No soil, no mess, and no fuss? Hello, air plants! Now how do they work?
BY BETH MOSENTHAL
Brown thumb? Us, too. So imagine our delight for the low-maintenance air plants, which are easy on the eyes and fun to accessorize. Whether shopping for a bedroom set at West Elm, picking up plants at Birdsall & Co., or admiring the curated assortment of curio items at South Broadway’s Ironwood, it’s become difficult to enter a retail environment without running across vitrines, baskets, and terrariums filled with spiky green plants with seemingly no roots or need for soil. Referred to as air plants—or, more specifically, “Tillandsia,” from the Bromeliad plant family—these slightly peculiar, expressive plants are easy to grow and to care for, and are therefore gaining huge popularity among green and brown thumbs alike. But how the heck to they survive? Suited to the lazy gardener, the college student with a busy schedule, or someone who likes the aesthetic of delicately-displayed natural elements without the realities of roots and potting soil, air plants (boasting over 650 varieties) require little attention and care. Unlike most flowering plants, air plants receive water and nutrients through their specialized leaves. Native to the southern United States, Mexico, Central America, and South America, air plants thrive in warm weather, and have thus continued to grow in popularity in the West. With an aesthetic that lends itself to an architectural element, most air plants have interesting triangular-shaped leaves with tubular or funnel-shape flowers.
“Air plants in Colorado can remind us of a tropical vacation, and at the same time, suit an urban lifestyle where we want to have live plans in the home,” said Annie Huston of Birdsall & Co. “Air plants do not need a lot of room to be displayed or intense watering, and there’s no soil for cats to dig in. They are a natural, sculptural addition to a home decor, suitable for just about any room in the house or urban dwelling.”
So how does one care for a plant that sells itself on being “maintenance-free?” It’s recommended to display air plants sideways—the same position in which they grow in nature—to avoid water being held at the center of the plant. Constant air circulation and a light misting of water daily in spring through autumn (and only once a week during winter) will give the plant enough water to grow and thrive. Or you can simply soak the plants for 30 minutes weekly. Despite the their love of warm weather, full sun should be avoided in favor of dappled shade. But the plant itself is half the fun. They can be displayed in numerous ways—from alone in a hanging terrarium to alongside orchids or other flowers attached to branches, pots, or posts. Suspend them in the air, mount them to the wall, or give them some air to breathe. No matter how you display them, Tillandsia might be the first thing we keep green!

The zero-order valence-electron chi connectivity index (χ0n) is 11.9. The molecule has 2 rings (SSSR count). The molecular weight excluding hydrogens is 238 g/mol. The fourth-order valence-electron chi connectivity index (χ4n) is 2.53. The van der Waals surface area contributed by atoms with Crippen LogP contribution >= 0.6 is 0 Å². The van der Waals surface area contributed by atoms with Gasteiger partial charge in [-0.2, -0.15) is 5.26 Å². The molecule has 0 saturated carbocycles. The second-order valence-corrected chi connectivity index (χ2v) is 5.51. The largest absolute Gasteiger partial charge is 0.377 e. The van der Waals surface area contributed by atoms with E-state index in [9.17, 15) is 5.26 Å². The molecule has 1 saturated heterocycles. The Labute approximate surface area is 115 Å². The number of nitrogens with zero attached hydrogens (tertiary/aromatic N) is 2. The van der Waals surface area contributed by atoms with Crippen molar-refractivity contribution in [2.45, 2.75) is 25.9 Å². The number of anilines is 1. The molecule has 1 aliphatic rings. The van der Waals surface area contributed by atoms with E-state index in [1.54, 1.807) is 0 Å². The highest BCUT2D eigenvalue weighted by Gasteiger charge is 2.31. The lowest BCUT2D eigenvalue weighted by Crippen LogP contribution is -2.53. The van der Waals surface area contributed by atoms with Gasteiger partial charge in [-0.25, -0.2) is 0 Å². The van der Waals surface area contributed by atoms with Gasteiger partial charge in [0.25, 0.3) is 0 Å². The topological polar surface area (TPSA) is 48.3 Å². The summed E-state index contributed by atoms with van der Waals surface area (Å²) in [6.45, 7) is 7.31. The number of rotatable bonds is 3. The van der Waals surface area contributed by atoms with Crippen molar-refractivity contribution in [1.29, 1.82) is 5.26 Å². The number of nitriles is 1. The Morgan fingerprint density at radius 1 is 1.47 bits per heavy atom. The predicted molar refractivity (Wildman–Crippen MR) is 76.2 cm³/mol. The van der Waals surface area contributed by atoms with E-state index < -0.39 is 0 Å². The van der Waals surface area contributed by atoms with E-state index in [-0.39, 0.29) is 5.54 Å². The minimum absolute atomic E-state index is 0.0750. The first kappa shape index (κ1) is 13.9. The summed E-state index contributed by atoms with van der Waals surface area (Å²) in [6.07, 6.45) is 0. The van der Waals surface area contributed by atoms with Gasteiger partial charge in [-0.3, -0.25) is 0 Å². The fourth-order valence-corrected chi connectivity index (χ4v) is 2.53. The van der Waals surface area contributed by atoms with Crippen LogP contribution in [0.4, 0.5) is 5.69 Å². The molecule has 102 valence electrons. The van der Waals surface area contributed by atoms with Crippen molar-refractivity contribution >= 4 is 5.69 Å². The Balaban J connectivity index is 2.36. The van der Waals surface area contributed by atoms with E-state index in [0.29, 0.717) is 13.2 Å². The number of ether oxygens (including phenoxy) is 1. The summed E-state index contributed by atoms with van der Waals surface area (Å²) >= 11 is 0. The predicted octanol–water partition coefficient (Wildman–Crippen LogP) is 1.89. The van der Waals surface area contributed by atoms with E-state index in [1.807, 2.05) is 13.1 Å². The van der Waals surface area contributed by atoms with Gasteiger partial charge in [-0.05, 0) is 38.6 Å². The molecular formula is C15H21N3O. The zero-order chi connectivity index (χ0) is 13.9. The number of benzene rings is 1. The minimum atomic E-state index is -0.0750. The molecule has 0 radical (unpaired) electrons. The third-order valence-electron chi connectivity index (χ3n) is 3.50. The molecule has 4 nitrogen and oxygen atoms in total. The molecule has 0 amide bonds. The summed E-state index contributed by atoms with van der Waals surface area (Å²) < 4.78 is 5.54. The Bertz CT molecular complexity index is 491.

Forget vases! The beauty of the air plant is that they require no soil, so you can hang them on the wall with accessories like this from NiaCraft. Made from reclaimed barn wood and copper, this hanging display puts a modern spin on rustic decor.
SHAPE IT UP
If only we had the Geometric Air Plant Pod in high school math! This natural wood planter from online retailer Air Plant Worlds makes studying angles fun. The pod is hand-crafted and comes in multiple colors.
This geometric sculpture, called a Himmeli, comes from the Swedish word “himmel” meaning sky or heaven. Created to serve as a means of good fortune for the future, Himmeli sculptures were used as Finnish Christmas ornaments. But rather than hanging them on a tree, for these sculptures, the plant goes inside.
All work and no play…you get it. These Air Plant Buddies are the perfect desk mate and keep you from taking work too seriously with characters Laidback Lou, Pondering Pete, Bossman Bob, and Troublemaker Tom. Have fun switching out the “hair” with different air plants.
Mimicking the silhouette of a vintage streetlamp, this pendant puts a wearable twist on planters. Each one is individually sculpted by hand from wax and then cast in sterling silver using a lost-wax casting process. As a bonus, designer Canis Major Designs slips in a tiny air plant.
Group them, gift them, or order in bulk as party favors, these soft and airy pockets are made of a soft wool-felt blend with brass grommets and will warm up any space.